Date of this Version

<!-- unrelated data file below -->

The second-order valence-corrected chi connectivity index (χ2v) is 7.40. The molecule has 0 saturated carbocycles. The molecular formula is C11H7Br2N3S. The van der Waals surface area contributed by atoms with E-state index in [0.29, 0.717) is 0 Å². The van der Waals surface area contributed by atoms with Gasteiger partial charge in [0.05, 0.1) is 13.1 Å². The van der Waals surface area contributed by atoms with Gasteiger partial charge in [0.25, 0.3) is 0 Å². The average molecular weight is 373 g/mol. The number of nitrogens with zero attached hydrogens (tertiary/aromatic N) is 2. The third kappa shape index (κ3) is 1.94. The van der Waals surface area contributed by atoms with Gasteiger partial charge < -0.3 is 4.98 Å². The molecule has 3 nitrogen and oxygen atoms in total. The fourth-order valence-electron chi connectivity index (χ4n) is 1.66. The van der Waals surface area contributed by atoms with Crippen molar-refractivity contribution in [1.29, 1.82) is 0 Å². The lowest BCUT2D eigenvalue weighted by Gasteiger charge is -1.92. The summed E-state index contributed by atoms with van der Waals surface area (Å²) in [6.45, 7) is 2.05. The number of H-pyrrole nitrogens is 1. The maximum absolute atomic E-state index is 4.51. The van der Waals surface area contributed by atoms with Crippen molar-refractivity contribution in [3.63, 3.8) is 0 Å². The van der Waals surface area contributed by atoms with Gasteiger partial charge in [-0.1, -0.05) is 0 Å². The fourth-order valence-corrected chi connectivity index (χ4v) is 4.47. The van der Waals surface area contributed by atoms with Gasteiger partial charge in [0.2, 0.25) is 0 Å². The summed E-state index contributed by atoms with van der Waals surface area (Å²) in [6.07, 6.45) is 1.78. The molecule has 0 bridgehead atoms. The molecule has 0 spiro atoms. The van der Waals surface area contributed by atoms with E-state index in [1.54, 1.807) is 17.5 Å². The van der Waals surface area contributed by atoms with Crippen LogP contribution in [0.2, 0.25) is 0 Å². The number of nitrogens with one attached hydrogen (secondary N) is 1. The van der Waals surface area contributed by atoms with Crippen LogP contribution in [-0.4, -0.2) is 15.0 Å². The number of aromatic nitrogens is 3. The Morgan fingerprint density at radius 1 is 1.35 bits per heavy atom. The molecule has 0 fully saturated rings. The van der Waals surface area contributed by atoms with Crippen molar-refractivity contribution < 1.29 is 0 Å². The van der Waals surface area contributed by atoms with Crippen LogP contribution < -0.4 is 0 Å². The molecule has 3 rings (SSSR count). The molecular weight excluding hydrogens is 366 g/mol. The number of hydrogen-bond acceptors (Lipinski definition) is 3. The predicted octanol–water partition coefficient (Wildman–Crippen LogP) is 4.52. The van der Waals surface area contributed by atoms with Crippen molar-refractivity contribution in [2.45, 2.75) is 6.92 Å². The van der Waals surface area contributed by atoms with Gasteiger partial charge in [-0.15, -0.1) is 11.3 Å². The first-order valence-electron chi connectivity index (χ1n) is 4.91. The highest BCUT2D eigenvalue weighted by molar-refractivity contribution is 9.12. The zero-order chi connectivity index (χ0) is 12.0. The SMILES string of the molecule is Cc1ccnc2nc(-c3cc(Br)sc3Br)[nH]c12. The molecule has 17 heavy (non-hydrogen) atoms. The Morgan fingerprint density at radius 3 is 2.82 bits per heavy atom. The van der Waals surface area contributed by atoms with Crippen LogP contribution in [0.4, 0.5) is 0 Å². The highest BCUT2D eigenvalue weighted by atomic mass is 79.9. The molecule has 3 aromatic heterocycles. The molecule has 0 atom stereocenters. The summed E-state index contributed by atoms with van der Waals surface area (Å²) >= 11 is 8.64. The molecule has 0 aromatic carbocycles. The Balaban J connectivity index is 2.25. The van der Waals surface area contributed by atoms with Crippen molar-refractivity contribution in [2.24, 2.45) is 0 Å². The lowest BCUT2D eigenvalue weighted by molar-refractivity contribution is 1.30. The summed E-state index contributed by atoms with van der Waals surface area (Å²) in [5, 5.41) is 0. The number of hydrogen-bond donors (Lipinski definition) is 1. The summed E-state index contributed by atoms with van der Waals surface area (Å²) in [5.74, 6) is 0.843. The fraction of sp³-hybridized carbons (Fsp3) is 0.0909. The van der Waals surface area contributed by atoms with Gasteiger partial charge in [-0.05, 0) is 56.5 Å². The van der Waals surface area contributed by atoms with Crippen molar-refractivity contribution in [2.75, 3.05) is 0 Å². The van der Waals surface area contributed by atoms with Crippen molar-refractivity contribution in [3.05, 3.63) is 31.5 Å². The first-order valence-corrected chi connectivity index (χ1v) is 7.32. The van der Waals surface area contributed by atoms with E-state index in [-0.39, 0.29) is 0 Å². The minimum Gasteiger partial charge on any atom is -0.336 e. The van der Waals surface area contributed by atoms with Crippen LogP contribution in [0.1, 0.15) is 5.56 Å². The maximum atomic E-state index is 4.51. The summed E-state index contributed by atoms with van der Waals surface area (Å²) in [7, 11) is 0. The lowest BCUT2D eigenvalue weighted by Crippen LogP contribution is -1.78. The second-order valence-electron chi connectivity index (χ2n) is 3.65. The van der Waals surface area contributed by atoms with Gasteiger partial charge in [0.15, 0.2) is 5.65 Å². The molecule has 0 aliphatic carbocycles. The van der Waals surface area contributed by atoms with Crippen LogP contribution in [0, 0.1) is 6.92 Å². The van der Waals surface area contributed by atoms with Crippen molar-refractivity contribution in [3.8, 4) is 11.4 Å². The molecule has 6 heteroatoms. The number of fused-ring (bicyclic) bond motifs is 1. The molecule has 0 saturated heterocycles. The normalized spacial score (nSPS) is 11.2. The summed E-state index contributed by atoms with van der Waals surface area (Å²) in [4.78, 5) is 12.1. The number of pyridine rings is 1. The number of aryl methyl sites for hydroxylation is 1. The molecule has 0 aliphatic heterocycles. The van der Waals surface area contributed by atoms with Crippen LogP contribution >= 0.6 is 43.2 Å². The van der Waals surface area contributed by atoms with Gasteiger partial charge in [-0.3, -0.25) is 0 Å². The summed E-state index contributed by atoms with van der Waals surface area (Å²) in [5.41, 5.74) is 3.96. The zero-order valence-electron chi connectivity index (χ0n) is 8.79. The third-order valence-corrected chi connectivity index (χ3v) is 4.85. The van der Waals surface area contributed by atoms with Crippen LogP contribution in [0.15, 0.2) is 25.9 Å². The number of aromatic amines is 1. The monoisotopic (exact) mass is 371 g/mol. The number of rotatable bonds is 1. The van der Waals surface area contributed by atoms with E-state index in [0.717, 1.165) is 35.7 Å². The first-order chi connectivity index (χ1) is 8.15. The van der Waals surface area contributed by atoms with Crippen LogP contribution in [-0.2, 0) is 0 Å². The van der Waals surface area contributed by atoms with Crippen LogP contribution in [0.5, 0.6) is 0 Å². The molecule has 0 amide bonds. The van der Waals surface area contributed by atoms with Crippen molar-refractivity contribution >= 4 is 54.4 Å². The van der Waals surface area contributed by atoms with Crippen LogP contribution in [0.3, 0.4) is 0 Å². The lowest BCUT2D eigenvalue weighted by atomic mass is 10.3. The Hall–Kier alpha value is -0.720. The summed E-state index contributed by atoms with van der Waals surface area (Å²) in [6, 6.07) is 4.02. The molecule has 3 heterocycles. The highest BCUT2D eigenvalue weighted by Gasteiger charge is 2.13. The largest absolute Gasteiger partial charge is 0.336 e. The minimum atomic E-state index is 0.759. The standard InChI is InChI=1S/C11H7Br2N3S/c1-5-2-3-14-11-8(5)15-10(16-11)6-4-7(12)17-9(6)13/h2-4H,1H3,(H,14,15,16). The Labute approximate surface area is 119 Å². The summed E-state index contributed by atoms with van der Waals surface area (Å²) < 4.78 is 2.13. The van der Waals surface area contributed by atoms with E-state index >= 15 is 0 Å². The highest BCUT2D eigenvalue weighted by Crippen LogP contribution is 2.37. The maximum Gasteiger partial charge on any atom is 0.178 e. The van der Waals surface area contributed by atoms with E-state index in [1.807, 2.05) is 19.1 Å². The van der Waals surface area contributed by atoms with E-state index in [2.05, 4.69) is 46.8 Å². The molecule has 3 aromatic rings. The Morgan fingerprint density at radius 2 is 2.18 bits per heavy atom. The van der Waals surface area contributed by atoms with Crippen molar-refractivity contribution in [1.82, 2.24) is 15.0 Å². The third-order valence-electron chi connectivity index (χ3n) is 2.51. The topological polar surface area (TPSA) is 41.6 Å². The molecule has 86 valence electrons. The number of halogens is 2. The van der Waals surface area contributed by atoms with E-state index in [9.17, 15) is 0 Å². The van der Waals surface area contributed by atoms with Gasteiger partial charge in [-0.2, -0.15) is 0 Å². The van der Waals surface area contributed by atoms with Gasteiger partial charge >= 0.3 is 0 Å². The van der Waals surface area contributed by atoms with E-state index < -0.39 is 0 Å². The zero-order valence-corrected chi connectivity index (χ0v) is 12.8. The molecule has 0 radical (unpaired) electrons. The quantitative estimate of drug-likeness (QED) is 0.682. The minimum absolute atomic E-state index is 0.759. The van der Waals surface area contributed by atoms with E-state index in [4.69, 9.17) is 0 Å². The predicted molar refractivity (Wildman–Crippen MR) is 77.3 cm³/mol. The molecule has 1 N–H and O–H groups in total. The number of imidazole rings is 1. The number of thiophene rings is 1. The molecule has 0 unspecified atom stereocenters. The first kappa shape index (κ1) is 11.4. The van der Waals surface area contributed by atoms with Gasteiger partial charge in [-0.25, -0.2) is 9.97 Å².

I would like to discuss with you the reason why agricultural commissioners are in the poison bait business. The following are excerpts from the Agricultural Code of the State of California. Section 100 describes a pest as follows: "Pest means any of the following that is, or is liable to be dangerous or detrimental to the agricultural industry of this State" and for the purpose of this talk only part two of this section is cited which states, "any form of animal life." This is the part which covers vertebrate pests. Section 102 states, "Each commissioner is an enforcing officer of all laws, rules and regulations relative to the prevention of the introduction into or spread within the State of pests and as to such activities is under the supervision of the director." (Director means the Director of the California State Department of Agriculture.) Section 129 states, "The commissioner, whenever he deems it necessary, may enter and make an inspection of any premises, plant, conveyance or thing in his jurisdiction and if found infested or infested with a pest, etc., etc. - - -." This section and following sections provide the means by which abatement proceedings are carried out. To further facilitate the control of vertebrate pests, County Boards of Supervisors authorized their agricultural commissioners to prepare poison baits and sell them at cost and in some instances distribute them at no cost. This has been a common procedure since 1917 when the State Law prescribed rodent control as a specific function of the established agricultural regulatory set-up. Since 1917 large quantities of poison baits have been prepared. The 1920 Annual Report of the California Department of Agriculture states that counties in that year used 928,538 pounds of strychnine bait for ground squirrel control. The agricultural commissioners have prepared and distributed an average of almost a million pounds of various poison baits per year. In addition to ground squirrels, baits are prepared for Kangaroo rats, meadow mice, rats, gophers, muskrats, jackrabbits and depredating birds. Bait mixing equipment remained quite simple for a number of years and consisted primarily of a rectangular box and a square nose shovel. In recent years there has been a replacement of hand mixing to mechanical mixers.